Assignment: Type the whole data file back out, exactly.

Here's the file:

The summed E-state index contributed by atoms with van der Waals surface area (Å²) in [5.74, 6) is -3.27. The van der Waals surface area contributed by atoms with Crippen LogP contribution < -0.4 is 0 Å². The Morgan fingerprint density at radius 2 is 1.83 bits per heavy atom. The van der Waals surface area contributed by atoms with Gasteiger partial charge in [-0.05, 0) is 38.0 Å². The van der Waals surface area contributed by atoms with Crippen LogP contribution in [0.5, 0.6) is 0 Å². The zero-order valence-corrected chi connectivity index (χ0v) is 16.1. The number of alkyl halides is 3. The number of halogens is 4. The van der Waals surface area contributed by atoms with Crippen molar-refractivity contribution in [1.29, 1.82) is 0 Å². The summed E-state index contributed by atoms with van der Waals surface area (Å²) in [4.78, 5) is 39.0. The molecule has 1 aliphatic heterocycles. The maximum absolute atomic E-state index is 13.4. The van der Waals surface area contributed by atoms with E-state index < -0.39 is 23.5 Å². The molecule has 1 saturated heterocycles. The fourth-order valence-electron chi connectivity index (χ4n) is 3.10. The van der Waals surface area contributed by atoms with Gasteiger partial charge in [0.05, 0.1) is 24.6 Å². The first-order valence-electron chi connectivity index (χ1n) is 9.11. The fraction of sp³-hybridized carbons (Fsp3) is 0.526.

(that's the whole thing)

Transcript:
The summed E-state index contributed by atoms with van der Waals surface area (Å²) in [5.74, 6) is -3.27. The van der Waals surface area contributed by atoms with Crippen LogP contribution < -0.4 is 0 Å². The Morgan fingerprint density at radius 2 is 1.83 bits per heavy atom. The van der Waals surface area contributed by atoms with Gasteiger partial charge in [-0.05, 0) is 38.0 Å². The van der Waals surface area contributed by atoms with Crippen LogP contribution in [0.5, 0.6) is 0 Å². The zero-order valence-corrected chi connectivity index (χ0v) is 16.1. The number of alkyl halides is 3. The number of halogens is 4. The van der Waals surface area contributed by atoms with Crippen molar-refractivity contribution in [1.29, 1.82) is 0 Å². The summed E-state index contributed by atoms with van der Waals surface area (Å²) in [4.78, 5) is 39.0. The molecule has 1 aliphatic heterocycles. The maximum absolute atomic E-state index is 13.4. The van der Waals surface area contributed by atoms with E-state index < -0.39 is 23.5 Å². The molecule has 1 saturated heterocycles. The fourth-order valence-electron chi connectivity index (χ4n) is 3.10. The van der Waals surface area contributed by atoms with Gasteiger partial charge in [0.05, 0.1) is 24.6 Å². The first-order valence-electron chi connectivity index (χ1n) is 9.11. The fraction of sp³-hybridized carbons (Fsp3) is 0.526.